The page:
As for Headroom and flat frequency response, look at the curve for the Etymotic ER-4S. It's quite flat. I own a pair of these, and they do sound good... under ideal conditions (perfect seal in my ears, no movement to cause cable noise, little ambient noise). In the real world they don't work for me; the Shure E500's somewhat bass-heavy response curve works better for me, at the volume level I prefer. The printed response curve for these looks high-frequency shy, but to my ears they have plenty of listenable detail up high.
post #10 of 18
What concerns me is the not the fact that dips and peaks above 10khz should not be that audible, but peaks and dips from 2khz to 8khz would be.
post #11 of 18
If I'm not mistaken, I don't believe there's a musical instrument that produces highs anywhere near the 20khz range. Most folks' hearing (once again an assumption) come nowhere near that high. I've read that it's possible that harmonics of certain tones might come closer to the 20khz range, but that's about it.

The 20hz to 20khz frequency range is typically at the outermost frequencies of human hearing, meaning given 100 people a few will be able to hear it, but not many.

So...I wouldn't put too much emphasis on that alone. It's how the headphones (or IEM's) sound to your ears and hearing that's important.

Good luck.

post #12 of 18
There are two factors. The first being the limitations inherent in designing a single driver that is responsible for reproducing the entire audible frequency range. This is not easy. The second is that frequency response is not as objective as you might think. It is very much influenced by the acoustics of the space in which it is measured. As loudspeaker focused audiophiles know well, placement and room treatment are almost as important as the speaker itself. The same is true for headphones but on a much smaller scale. For headphones, the acoustic space is all the room in between the driver and your ear drum. This includes your ear lobe, your inner ear, the shape and materials of the headphone cup and pads and even the space surrounding the driver itself. The neutrality of the frequency response we perceive is based on the interaction of all those factors, and it will be slightly different for everyone. As a result, even if it were possible, a headphone designer could not simply draw a straight line across the audible range and call it quits.
post #13 of 18
Originally Posted by Aevum View Post
now, most humans hear betweeen 19-21Khz, some audiophiles can reach 25-27Khz (most testing equipment reaches 25Khz)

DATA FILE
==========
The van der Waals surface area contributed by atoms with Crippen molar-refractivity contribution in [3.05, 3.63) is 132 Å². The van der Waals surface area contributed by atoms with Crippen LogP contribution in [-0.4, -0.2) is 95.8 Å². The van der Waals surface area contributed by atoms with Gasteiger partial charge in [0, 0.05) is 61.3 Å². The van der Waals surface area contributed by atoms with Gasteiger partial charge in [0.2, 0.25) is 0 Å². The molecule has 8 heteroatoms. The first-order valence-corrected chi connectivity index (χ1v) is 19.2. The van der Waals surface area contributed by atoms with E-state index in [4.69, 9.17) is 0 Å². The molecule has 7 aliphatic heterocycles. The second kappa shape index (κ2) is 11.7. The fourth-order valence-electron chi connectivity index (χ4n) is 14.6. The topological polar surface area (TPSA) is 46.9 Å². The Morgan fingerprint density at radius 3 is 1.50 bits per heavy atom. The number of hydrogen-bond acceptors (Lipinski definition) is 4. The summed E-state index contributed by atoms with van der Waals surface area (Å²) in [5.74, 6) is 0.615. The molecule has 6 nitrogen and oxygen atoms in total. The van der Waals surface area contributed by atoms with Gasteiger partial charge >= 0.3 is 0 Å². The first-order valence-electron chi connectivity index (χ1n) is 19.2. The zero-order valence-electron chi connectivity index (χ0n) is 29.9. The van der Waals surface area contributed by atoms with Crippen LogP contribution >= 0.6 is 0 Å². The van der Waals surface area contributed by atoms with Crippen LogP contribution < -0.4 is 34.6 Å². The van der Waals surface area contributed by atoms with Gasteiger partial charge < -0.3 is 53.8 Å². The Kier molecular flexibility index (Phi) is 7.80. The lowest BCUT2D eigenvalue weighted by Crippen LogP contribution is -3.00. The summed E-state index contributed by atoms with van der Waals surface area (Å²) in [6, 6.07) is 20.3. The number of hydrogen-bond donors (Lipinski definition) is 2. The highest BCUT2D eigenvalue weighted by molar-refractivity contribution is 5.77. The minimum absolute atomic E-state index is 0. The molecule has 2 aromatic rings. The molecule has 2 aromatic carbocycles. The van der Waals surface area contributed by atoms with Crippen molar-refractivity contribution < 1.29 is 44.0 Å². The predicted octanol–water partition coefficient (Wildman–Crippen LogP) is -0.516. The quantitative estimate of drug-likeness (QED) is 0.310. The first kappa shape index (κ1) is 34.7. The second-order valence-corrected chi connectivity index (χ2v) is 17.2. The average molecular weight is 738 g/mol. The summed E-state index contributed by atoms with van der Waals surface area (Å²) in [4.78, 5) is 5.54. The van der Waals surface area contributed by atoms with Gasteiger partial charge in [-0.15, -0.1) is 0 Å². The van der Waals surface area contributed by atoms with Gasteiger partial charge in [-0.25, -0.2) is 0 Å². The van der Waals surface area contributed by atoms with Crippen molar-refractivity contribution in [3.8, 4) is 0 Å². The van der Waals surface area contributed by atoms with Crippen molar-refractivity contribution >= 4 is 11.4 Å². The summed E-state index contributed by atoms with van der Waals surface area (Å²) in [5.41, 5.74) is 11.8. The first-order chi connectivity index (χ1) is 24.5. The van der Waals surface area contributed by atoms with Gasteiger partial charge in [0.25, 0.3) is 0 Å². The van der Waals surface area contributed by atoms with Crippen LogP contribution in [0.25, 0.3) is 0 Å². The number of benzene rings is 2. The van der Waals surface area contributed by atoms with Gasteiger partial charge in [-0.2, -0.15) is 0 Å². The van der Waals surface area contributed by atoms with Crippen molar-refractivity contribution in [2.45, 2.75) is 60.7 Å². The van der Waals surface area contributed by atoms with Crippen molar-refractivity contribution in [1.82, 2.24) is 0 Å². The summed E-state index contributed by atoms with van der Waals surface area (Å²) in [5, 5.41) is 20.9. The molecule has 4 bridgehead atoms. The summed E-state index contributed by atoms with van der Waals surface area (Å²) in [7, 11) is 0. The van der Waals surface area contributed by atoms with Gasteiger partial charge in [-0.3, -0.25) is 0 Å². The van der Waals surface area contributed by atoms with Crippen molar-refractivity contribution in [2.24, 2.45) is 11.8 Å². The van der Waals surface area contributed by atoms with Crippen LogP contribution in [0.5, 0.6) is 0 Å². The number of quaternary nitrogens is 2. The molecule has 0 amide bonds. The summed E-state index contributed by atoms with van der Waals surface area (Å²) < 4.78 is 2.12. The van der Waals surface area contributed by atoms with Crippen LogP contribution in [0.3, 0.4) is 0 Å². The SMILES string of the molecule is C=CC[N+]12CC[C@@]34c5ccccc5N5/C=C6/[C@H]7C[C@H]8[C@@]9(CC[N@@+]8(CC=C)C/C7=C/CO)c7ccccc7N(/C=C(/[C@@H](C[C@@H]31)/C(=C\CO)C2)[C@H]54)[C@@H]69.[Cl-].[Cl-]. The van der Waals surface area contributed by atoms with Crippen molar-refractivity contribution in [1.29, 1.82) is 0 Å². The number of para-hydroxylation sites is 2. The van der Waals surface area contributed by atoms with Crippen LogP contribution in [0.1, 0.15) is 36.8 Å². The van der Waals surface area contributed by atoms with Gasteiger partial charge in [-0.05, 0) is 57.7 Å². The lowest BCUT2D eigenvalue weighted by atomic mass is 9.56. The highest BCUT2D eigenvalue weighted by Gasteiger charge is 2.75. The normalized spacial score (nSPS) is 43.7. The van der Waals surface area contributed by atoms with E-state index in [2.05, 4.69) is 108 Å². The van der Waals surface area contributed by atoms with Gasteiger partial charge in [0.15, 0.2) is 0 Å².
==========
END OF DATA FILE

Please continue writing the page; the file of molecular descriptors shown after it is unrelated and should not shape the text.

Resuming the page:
Can you provide a reference for this statement? The range of human hearing is typically stated as ranging from 20Hz to 20kHz. Example. I can't recall ever having seen any study showing that humans can hear to 27khz.
post #14 of 18
The other issue with published frequency response curves is that they matter little if they don't indicate what they consider the acceptable step-down value to be. For example, many companies indicate the lower and upper frequency limits based on when frequency response is 10dB down, while others rate by when frequency response is 6dB or 3dB down. As far as accuracy is concerned, I prefer to see frequency respone published with the 3dB down limitations, but very few manufacturers disclose that information.
post #15 of 18
Anyone claiming to hear between 25 and 27khz is either full of it or simply using a faulty test. Like if you were using the test tone signal generator in patchmix and calling that a hearing test. After 14 or 16khz the thing starts reproducing an array of overtones below the given frequency. The audible range is given as 20hz to 20khz, but the high end of that range is reduced for most people by the time they are a teenager.

This is a great free hearing test. http://www.digital-recordings.com/
If you use good equipment, read all directions, and are careful in how you set it up (preferably using an spl meter), it can be very accurate. If you can hear the 18 and 20khz tones I will be very impressed and you should do everything in your power to protect that hearing. Again though, this is only valid if you follow all instructions and carefully calibrate your volume level. Use the most neutral headphones and equipment you have.